Expertise and communicating about infectious disease: A case study of uncertainty and exclusion of local knowledge in discourse of experts and decision makers

Jennifer Manyweathers, Melanie Taylor, Nancy Longnecker

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Abstract

Despite Australian horse owners being encouraged to vaccinate their horses against Hendra virus to reduce the risk of this potentially fatal virus to horses and humans, vaccine uptake has been slow. Discourse around the vaccine has been characterised by polarisation and dissenting voices. In this study we interviewed horse owners (N=15) and veterinarians (N=10), revealing how expert knowledge, disqualification of lay knowledge and inadequate handling of uncertainty impacted divisive discourse around Hendra virus. We assert that more inclusive, reflective and ultimately more effective risk communication practices will result if the legitimacy of diverse knowledge sources and the inevitability of uncertainty are acknowledged.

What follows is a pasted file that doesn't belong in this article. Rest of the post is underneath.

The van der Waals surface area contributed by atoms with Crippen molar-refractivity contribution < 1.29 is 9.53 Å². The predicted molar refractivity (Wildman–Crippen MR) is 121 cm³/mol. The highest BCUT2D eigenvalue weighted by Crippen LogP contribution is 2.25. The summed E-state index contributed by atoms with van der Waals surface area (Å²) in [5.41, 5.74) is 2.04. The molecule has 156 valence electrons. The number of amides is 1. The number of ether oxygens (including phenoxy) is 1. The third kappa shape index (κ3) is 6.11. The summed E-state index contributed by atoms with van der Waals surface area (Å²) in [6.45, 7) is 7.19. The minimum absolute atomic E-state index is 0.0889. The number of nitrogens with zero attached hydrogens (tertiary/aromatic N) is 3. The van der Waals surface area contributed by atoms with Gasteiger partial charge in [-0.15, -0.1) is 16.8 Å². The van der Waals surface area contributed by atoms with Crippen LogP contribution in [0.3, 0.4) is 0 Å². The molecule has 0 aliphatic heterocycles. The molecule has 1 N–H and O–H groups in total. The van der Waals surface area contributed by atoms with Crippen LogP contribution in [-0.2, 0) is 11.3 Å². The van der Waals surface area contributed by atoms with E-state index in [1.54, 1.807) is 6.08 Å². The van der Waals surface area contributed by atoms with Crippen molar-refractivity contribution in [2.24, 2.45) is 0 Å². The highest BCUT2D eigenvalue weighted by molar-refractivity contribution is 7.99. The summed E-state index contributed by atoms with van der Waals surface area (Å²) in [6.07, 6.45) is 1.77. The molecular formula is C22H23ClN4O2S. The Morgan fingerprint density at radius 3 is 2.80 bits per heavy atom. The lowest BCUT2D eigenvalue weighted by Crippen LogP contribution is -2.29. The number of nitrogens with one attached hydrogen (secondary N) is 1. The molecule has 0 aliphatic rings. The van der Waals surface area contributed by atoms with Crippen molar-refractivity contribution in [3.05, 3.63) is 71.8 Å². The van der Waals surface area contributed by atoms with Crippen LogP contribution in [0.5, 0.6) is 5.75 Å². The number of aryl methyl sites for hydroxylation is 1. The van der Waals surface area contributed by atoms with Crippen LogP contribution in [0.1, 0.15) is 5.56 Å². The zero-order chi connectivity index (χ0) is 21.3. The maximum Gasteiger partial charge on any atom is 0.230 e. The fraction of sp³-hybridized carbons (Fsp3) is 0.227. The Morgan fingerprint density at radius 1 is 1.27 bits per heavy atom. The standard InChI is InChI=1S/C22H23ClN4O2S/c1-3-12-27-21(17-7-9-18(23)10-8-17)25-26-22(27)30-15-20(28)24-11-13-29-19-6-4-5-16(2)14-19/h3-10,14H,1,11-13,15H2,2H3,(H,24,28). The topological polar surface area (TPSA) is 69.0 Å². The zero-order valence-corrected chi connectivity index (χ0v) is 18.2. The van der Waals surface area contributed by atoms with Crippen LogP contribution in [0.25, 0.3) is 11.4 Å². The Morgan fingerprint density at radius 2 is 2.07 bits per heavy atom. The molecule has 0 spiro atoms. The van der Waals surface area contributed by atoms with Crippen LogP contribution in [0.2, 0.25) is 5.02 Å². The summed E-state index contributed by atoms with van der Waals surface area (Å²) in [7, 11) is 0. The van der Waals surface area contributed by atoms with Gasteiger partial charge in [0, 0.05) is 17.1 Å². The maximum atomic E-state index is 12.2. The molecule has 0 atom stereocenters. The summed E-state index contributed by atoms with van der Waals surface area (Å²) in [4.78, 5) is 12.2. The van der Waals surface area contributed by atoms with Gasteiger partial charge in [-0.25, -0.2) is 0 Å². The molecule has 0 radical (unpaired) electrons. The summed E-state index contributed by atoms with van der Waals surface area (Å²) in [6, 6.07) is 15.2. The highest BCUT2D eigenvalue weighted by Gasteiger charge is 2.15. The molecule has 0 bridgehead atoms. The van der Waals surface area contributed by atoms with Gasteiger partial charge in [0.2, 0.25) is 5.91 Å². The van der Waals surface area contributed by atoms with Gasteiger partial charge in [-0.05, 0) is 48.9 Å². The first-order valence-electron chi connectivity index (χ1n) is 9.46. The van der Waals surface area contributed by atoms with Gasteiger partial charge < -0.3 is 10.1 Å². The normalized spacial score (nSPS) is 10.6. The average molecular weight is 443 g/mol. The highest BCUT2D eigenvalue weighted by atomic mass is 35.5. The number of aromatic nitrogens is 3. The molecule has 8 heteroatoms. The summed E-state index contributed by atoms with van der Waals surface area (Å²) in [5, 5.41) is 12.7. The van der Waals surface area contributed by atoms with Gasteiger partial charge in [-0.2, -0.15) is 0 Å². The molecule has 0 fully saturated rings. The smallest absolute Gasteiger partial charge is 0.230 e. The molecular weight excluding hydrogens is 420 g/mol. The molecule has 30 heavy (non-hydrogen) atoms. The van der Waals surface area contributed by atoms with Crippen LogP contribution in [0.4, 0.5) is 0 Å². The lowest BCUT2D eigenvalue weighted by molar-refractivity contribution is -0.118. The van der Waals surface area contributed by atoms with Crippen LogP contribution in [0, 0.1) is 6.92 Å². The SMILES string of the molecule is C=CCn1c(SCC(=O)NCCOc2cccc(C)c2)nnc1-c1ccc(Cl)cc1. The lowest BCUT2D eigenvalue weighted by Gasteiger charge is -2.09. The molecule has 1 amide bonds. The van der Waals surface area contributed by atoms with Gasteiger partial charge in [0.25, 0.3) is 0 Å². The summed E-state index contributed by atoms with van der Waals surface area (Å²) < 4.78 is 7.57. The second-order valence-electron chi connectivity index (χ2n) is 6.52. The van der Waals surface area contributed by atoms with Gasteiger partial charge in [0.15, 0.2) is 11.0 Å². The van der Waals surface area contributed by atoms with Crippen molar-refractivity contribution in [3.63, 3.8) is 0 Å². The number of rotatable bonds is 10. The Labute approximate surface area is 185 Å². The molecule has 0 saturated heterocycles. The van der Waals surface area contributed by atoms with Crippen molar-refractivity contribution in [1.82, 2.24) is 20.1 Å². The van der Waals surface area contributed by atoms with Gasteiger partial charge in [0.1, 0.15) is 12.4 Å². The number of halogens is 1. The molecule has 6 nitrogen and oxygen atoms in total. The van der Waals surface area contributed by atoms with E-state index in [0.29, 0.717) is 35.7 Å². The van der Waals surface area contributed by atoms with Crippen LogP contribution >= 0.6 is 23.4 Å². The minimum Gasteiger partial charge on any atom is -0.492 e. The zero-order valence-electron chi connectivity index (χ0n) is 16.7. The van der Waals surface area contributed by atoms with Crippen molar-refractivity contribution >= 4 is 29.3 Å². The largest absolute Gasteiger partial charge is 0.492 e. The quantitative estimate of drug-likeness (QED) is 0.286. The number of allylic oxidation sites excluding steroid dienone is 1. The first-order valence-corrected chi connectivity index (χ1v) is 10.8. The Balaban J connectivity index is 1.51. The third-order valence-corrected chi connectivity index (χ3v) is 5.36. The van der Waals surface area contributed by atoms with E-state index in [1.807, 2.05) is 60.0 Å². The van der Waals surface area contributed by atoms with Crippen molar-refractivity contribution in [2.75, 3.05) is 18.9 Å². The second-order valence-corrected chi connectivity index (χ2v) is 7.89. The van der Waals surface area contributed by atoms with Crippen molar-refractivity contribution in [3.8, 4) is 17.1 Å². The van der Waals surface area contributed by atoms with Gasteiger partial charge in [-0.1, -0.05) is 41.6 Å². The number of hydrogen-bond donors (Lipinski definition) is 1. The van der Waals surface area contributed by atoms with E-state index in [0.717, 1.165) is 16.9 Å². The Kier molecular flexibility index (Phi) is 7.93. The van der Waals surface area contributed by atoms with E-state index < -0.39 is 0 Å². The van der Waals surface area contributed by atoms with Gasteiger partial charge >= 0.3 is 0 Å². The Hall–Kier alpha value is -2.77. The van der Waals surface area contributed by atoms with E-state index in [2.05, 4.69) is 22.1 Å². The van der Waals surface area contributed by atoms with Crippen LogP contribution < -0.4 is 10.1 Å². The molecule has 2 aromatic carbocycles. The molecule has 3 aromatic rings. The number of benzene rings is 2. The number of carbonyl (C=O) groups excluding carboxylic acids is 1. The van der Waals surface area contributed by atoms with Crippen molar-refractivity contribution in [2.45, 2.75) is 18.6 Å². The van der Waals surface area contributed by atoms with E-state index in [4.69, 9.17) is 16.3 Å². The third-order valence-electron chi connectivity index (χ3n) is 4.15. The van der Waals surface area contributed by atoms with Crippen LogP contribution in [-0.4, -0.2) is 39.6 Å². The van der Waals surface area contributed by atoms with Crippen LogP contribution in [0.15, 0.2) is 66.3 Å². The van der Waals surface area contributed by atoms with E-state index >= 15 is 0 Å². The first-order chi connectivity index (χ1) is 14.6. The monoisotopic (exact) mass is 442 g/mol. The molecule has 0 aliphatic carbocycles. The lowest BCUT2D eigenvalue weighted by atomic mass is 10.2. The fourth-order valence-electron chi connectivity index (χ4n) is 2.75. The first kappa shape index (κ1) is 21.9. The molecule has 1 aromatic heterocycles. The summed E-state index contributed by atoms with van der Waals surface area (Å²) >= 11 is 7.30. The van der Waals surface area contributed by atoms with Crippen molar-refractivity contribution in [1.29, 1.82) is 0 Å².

Original languageEnglish
Pages (from-to)1-20
Number of pages20
JournalJournal of Science Communication
Volume19
Issue number4
DOIs
Publication statusPublished - 08 Jul 2020

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